Back to overview

Self-Reported Sleep Disturbance from Road, Rail and Aircraft Noise: Exposure-Response Relationships and Effect Modifiers in the SiRENE Study

Type of publication Peer-reviewed
Publikationsform Original article (peer-reviewed)
Author Brink , Schäffer , Vienneau , Pieren , Foraster , Eze , Rudzik , Thiesse , Cajochen , Probst-Hensch , Röösli , Wunderli ,
Project Transportation noise, annoyance, sleep and cardiometabolic risk: an integrated approach on short- and long-term effects
Show all

Original article (peer-reviewed)

Journal International Journal of Environmental Research and Public Health
Volume (Issue) 16(21)
Page(s) 4186 - 4186
Title of proceedings International Journal of Environmental Research and Public Health
DOI 10.3390/ijerph16214186

Open Access

Type of Open Access Publisher (Gold Open Access)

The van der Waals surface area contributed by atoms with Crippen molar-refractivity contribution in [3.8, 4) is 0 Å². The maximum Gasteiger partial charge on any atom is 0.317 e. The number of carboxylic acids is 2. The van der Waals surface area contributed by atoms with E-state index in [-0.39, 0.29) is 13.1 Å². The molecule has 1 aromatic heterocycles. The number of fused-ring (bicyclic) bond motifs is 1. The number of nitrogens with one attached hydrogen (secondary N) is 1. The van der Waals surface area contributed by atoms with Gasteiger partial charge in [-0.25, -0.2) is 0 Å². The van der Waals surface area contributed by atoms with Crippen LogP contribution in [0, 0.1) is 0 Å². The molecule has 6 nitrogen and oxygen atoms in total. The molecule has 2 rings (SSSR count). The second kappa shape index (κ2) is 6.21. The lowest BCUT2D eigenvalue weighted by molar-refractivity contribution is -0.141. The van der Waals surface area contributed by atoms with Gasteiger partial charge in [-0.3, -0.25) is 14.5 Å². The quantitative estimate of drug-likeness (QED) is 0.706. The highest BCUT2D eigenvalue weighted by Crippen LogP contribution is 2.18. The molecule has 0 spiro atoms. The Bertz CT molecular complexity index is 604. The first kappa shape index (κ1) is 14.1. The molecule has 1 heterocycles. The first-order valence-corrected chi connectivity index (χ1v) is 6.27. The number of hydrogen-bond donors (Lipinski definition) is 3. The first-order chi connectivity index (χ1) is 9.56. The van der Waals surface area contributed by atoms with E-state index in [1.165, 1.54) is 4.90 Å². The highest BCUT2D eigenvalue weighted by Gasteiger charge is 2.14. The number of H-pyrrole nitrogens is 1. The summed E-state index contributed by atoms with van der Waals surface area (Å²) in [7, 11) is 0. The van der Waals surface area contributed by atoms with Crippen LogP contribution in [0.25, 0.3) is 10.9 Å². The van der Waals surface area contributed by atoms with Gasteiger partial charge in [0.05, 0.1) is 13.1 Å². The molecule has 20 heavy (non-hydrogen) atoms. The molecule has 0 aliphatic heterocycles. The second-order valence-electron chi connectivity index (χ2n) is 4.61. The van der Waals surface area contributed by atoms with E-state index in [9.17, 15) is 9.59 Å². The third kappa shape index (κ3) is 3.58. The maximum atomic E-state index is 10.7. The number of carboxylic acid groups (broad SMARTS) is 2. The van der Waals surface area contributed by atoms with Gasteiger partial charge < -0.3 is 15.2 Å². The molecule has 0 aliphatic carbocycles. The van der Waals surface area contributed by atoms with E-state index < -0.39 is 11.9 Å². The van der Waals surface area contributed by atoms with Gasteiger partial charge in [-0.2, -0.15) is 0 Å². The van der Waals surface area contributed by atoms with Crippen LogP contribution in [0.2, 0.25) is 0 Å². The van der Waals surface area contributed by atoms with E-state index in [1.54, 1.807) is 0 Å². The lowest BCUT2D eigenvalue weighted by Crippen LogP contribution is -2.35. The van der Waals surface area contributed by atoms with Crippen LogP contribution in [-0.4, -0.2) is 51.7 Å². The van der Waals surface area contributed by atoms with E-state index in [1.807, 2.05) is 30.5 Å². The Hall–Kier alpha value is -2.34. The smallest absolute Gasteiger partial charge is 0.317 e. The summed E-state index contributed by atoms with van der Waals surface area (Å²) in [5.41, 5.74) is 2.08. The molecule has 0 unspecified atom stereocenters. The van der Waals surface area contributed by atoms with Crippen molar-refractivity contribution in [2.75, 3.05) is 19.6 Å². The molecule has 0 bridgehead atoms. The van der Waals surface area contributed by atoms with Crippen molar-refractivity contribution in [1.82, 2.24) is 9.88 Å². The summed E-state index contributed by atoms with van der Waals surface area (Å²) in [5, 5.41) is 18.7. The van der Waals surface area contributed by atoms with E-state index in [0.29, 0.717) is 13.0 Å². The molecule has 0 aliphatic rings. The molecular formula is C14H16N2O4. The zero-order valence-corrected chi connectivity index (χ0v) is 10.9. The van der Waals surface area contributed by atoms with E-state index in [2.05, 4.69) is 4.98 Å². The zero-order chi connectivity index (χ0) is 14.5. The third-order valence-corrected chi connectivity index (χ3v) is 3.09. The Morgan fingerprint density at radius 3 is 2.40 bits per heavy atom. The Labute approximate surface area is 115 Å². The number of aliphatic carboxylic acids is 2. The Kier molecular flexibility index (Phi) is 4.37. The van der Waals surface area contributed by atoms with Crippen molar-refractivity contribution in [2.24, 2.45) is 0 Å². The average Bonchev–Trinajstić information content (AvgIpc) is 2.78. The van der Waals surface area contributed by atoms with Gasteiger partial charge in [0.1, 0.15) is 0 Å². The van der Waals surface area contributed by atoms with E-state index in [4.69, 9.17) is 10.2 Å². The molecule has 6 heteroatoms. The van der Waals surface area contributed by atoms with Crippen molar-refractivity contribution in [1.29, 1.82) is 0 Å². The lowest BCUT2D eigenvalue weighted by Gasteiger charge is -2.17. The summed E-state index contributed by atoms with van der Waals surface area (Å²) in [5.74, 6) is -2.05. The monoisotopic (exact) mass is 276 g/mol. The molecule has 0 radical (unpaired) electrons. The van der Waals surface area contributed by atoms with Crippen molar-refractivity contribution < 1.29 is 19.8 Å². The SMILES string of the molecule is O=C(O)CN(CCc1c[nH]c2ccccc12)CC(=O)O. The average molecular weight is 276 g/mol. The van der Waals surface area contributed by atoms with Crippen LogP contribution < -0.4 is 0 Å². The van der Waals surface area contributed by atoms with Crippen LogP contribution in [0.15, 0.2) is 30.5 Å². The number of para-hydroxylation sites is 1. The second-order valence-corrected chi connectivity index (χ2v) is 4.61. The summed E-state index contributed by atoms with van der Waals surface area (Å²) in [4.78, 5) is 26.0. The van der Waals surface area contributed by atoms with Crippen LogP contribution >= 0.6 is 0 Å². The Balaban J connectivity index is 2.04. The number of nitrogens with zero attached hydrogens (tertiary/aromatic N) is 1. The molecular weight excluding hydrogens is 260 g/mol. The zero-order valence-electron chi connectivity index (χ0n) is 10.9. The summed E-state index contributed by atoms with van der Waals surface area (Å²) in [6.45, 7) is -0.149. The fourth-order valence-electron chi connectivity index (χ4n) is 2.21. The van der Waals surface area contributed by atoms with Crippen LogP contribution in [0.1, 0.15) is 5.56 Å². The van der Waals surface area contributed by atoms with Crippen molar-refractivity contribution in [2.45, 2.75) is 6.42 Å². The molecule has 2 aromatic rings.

This survey investigates the cross-sectional association between nighttime road, rail and aircraft noise exposure and the probability to be highly sleep disturbed (%HSD), as measured by self-report in postal and online questionnaires. As part of the Swiss SiRENE study, a total of 5592 survey participants in the entire country were selected based on a stratified random sample of their dwelling. Self-reported sleep disturbance was measured using an ICBEN-style 5-point verbal scale. The survey was carried out in four waves at different times of the year. Source-specific noise exposure was calculated for several façade points for each dwelling. After adjustment for potential confounders, all three noise sources showed a statistically significant association between the nighttime noise level LNight at the most exposed façade point and the probability to report high sleep disturbance, as determined by logistic regression. The association was strongest for aircraft noise and weakest for road traffic noise. We a priori studied the role of a range of effect modifiers, including the “eventfulness” of noise exposure, expressed as the Intermittency Ratio (IR) metric, bedroom window position, bedroom orientation towards the closest street, access to a quiet side of the dwelling, degree of urbanization, sleep timing factors (bedtime and sleep duration), sleep medication intake, survey season and night air temperature. While bedroom orientation exhibited a strong moderating effect, with an Leq-equivalent of nearly 20 dB if the bedroom faces away from the nearest street, the LNight-%HSD associations were not affected by bedroom window position, sleep timing factors, survey season, or temperature.